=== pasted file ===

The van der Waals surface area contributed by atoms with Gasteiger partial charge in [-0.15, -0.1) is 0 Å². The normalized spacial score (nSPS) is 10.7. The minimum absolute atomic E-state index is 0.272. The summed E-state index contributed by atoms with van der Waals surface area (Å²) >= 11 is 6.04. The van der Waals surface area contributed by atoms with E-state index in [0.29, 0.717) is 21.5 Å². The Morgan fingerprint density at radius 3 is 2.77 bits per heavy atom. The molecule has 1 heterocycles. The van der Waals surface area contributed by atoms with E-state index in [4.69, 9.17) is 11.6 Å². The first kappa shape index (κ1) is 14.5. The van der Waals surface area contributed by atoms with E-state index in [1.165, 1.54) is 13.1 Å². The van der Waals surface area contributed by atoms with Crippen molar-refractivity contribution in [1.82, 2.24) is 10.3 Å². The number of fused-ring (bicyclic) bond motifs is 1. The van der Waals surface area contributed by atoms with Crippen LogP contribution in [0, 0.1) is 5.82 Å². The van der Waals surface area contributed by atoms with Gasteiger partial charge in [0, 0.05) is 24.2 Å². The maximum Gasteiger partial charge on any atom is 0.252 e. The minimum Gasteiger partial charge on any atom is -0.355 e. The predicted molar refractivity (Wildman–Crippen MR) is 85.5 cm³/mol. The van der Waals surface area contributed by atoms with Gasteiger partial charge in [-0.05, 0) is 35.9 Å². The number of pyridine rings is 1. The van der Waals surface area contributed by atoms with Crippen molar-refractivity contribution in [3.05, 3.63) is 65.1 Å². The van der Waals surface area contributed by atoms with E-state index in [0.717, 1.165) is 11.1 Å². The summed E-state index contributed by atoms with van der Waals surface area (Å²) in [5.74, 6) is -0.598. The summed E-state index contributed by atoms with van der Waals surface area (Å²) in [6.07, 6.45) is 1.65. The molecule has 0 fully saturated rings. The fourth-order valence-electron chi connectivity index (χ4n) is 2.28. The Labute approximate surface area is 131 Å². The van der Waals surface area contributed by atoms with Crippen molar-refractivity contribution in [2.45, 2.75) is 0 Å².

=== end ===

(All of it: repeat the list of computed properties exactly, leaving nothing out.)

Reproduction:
The van der Waals surface area contributed by atoms with Gasteiger partial charge in [-0.15, -0.1) is 0 Å². The normalized spacial score (nSPS) is 10.7. The minimum absolute atomic E-state index is 0.272. The summed E-state index contributed by atoms with van der Waals surface area (Å²) >= 11 is 6.04. The van der Waals surface area contributed by atoms with E-state index in [0.29, 0.717) is 21.5 Å². The Morgan fingerprint density at radius 3 is 2.77 bits per heavy atom. The molecule has 1 heterocycles. The van der Waals surface area contributed by atoms with E-state index in [4.69, 9.17) is 11.6 Å². The first kappa shape index (κ1) is 14.5. The van der Waals surface area contributed by atoms with E-state index in [1.165, 1.54) is 13.1 Å². The van der Waals surface area contributed by atoms with Crippen molar-refractivity contribution in [1.82, 2.24) is 10.3 Å². The number of fused-ring (bicyclic) bond motifs is 1. The van der Waals surface area contributed by atoms with Crippen LogP contribution in [0, 0.1) is 5.82 Å². The van der Waals surface area contributed by atoms with Gasteiger partial charge in [0, 0.05) is 24.2 Å². The maximum Gasteiger partial charge on any atom is 0.252 e. The minimum Gasteiger partial charge on any atom is -0.355 e. The predicted molar refractivity (Wildman–Crippen MR) is 85.5 cm³/mol. The van der Waals surface area contributed by atoms with Gasteiger partial charge in [-0.05, 0) is 35.9 Å². The number of pyridine rings is 1. The van der Waals surface area contributed by atoms with Crippen molar-refractivity contribution in [3.05, 3.63) is 65.1 Å². The van der Waals surface area contributed by atoms with E-state index in [0.717, 1.165) is 11.1 Å². The summed E-state index contributed by atoms with van der Waals surface area (Å²) in [5.74, 6) is -0.598. The summed E-state index contributed by atoms with van der Waals surface area (Å²) in [6.07, 6.45) is 1.65. The molecule has 0 fully saturated rings. The fourth-order valence-electron chi connectivity index (χ4n) is 2.28. The Labute approximate surface area is 131 Å². The van der Waals surface area contributed by atoms with Crippen molar-refractivity contribution in [2.45, 2.75) is 0 Å².